The U.S. National Highway Traffic Safety Administration (NHTSA) has requested more information from Tesla as the agency continues their probe of “phantom braking.”
In February the NHTSA launched an investigation into the alleged issue after receiving 354 complaints from owners about their vehicles braking unexpectedly while using Autopilot.
Since launching the Office of Defects Investigation (ODI), which covers an estimated 416,000 2021-2022 Model 3 and Model Y vehicles, the agency says the number of complaints have increased to 758.
As a result, the NHTSA is asking Tesla for more information relating to any complaints or lawsuits related to the alleged issue. The agency also wants to know if Tesla is aware of any crashes, injuries, or deaths from “phantom braking.”
In a letter sent to Tesla’s Director, Field Quality Eddie Gates dated May 4, the NHTSA is also seeking any assessments, tests, studies, simulations or similar actions that have been conducted by, or for, the automaker as it relates to the alleged issue, and if there have been any hardware and software modifications made to the vehicles covered under the investigation since the start of production. (via Automotive News)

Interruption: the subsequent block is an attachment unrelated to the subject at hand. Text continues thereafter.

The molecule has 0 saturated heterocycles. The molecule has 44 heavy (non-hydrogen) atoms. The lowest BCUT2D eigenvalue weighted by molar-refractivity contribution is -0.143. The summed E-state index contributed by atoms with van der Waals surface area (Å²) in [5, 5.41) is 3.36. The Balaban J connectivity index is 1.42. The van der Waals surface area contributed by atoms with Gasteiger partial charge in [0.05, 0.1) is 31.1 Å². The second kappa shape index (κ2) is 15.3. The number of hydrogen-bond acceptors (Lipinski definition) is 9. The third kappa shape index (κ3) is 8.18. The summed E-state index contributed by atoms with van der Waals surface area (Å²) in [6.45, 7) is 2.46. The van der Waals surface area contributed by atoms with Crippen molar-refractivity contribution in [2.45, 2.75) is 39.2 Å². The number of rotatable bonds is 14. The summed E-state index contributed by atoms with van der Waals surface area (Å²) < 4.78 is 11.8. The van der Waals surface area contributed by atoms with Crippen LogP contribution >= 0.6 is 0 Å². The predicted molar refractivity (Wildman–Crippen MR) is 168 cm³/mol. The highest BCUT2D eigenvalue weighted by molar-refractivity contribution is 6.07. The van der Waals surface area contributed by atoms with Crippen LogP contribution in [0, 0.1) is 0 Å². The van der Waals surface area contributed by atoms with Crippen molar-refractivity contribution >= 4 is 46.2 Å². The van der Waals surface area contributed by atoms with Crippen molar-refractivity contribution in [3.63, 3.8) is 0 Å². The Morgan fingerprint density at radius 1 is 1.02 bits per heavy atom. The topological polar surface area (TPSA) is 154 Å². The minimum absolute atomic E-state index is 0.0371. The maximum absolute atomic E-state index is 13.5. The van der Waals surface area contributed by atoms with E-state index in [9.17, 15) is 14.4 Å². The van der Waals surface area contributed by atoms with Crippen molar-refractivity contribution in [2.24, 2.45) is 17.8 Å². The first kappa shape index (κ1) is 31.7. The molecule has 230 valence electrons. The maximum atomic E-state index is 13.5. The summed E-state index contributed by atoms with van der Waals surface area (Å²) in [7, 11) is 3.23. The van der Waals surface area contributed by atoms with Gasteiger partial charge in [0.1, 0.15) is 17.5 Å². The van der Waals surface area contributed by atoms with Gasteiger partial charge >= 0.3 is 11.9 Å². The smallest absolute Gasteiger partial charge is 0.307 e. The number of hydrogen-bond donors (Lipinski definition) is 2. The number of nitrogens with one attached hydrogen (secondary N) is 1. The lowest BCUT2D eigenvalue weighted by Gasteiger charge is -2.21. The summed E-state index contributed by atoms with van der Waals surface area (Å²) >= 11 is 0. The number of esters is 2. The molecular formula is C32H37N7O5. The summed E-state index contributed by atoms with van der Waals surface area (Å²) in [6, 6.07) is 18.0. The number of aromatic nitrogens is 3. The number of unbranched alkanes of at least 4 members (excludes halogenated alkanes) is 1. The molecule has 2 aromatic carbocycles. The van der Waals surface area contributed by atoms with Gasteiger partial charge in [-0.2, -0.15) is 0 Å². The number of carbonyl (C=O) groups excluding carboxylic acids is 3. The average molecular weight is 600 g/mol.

Tesla will have until June 20, 2022 to respond to the request, or face up to $115 million in civil penalties.
This isn’t the only investigation into Tesla currently underway by the NHTSA. The agency is also looking into a number of crashes of Tesla vehicles into parked emergency vehicles, and is seeking more information regarding a Model Y fire in Vancouver.
NHTSA asks Tesla for information on Model Y fire in Vancouver